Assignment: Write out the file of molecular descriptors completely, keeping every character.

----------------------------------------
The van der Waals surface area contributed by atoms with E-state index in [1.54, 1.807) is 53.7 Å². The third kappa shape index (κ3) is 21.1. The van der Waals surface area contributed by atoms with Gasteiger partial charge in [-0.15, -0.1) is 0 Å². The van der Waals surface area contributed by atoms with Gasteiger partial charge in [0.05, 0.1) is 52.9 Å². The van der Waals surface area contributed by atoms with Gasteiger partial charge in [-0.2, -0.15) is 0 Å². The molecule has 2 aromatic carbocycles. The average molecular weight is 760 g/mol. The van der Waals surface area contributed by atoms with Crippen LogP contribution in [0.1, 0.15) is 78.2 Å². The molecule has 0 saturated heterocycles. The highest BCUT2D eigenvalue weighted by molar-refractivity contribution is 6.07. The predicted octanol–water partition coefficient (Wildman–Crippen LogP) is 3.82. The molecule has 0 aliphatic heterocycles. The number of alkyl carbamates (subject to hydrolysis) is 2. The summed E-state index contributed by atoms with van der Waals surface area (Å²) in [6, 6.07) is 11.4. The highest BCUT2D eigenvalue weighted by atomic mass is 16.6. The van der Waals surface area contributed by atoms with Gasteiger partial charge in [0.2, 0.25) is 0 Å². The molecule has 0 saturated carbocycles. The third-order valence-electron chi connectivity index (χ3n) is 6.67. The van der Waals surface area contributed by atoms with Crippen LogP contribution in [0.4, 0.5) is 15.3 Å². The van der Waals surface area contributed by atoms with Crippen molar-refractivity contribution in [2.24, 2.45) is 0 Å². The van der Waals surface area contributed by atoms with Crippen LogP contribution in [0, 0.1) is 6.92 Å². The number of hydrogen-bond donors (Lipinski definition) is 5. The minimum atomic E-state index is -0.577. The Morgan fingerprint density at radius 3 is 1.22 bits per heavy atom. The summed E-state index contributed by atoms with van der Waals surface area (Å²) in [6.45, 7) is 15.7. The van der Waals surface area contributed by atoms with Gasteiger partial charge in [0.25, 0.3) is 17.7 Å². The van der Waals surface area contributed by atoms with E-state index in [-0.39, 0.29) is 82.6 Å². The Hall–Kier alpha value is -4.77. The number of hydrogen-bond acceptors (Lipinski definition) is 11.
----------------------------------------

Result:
The van der Waals surface area contributed by atoms with E-state index in [1.54, 1.807) is 53.7 Å². The third kappa shape index (κ3) is 21.1. The van der Waals surface area contributed by atoms with Gasteiger partial charge in [-0.15, -0.1) is 0 Å². The van der Waals surface area contributed by atoms with Gasteiger partial charge in [0.05, 0.1) is 52.9 Å². The van der Waals surface area contributed by atoms with Gasteiger partial charge in [-0.2, -0.15) is 0 Å². The molecule has 2 aromatic carbocycles. The average molecular weight is 760 g/mol. The van der Waals surface area contributed by atoms with Crippen LogP contribution in [0.1, 0.15) is 78.2 Å². The molecule has 0 saturated heterocycles. The highest BCUT2D eigenvalue weighted by molar-refractivity contribution is 6.07. The predicted octanol–water partition coefficient (Wildman–Crippen LogP) is 3.82. The molecule has 0 aliphatic heterocycles. The number of alkyl carbamates (subject to hydrolysis) is 2. The summed E-state index contributed by atoms with van der Waals surface area (Å²) in [6, 6.07) is 11.4. The highest BCUT2D eigenvalue weighted by atomic mass is 16.6. The van der Waals surface area contributed by atoms with Gasteiger partial charge in [0.2, 0.25) is 0 Å². The molecule has 0 saturated carbocycles. The third-order valence-electron chi connectivity index (χ3n) is 6.67. The van der Waals surface area contributed by atoms with Crippen LogP contribution in [0.4, 0.5) is 15.3 Å². The van der Waals surface area contributed by atoms with Crippen molar-refractivity contribution in [2.24, 2.45) is 0 Å². The van der Waals surface area contributed by atoms with Crippen LogP contribution in [0, 0.1) is 6.92 Å². The number of hydrogen-bond donors (Lipinski definition) is 5. The minimum atomic E-state index is -0.577. The Morgan fingerprint density at radius 3 is 1.22 bits per heavy atom. The summed E-state index contributed by atoms with van der Waals surface area (Å²) in [6.45, 7) is 15.7. The van der Waals surface area contributed by atoms with Gasteiger partial charge in [0.25, 0.3) is 17.7 Å². The van der Waals surface area contributed by atoms with E-state index in [-0.39, 0.29) is 82.6 Å². The Hall–Kier alpha value is -4.77. The number of hydrogen-bond acceptors (Lipinski definition) is 11.